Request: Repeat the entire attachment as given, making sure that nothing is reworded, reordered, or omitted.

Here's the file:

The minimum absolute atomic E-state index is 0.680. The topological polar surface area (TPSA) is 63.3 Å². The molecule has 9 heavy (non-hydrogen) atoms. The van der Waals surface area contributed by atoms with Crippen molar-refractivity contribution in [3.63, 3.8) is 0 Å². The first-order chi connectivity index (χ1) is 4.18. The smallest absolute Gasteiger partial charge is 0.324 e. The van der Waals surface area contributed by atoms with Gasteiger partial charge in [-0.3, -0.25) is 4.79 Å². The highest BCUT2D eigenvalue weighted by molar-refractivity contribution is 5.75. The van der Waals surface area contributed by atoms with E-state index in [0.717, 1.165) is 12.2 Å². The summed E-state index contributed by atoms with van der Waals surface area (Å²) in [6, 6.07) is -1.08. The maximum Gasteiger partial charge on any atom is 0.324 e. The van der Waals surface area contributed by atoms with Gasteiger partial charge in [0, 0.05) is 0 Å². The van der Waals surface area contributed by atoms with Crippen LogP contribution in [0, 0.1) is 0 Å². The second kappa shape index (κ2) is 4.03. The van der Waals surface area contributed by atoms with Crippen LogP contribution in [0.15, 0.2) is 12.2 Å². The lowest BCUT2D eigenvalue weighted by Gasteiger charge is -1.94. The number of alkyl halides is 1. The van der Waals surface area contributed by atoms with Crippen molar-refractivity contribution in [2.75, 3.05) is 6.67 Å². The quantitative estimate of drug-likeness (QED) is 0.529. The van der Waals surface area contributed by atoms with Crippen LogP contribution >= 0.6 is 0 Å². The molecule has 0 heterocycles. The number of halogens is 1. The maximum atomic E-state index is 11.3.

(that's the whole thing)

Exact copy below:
The minimum absolute atomic E-state index is 0.680. The topological polar surface area (TPSA) is 63.3 Å². The molecule has 9 heavy (non-hydrogen) atoms. The van der Waals surface area contributed by atoms with Crippen molar-refractivity contribution in [3.63, 3.8) is 0 Å². The first-order chi connectivity index (χ1) is 4.18. The smallest absolute Gasteiger partial charge is 0.324 e. The van der Waals surface area contributed by atoms with Gasteiger partial charge in [-0.3, -0.25) is 4.79 Å². The highest BCUT2D eigenvalue weighted by molar-refractivity contribution is 5.75. The van der Waals surface area contributed by atoms with E-state index in [0.717, 1.165) is 12.2 Å². The summed E-state index contributed by atoms with van der Waals surface area (Å²) in [6, 6.07) is -1.08. The maximum Gasteiger partial charge on any atom is 0.324 e. The van der Waals surface area contributed by atoms with Gasteiger partial charge in [0, 0.05) is 0 Å². The van der Waals surface area contributed by atoms with Crippen LogP contribution in [0, 0.1) is 0 Å². The second kappa shape index (κ2) is 4.03. The van der Waals surface area contributed by atoms with Crippen LogP contribution in [0.15, 0.2) is 12.2 Å². The lowest BCUT2D eigenvalue weighted by Gasteiger charge is -1.94. The number of alkyl halides is 1. The van der Waals surface area contributed by atoms with Crippen molar-refractivity contribution in [2.75, 3.05) is 6.67 Å². The quantitative estimate of drug-likeness (QED) is 0.529. The van der Waals surface area contributed by atoms with Crippen LogP contribution >= 0.6 is 0 Å². The molecule has 0 heterocycles. The number of halogens is 1. The maximum atomic E-state index is 11.3.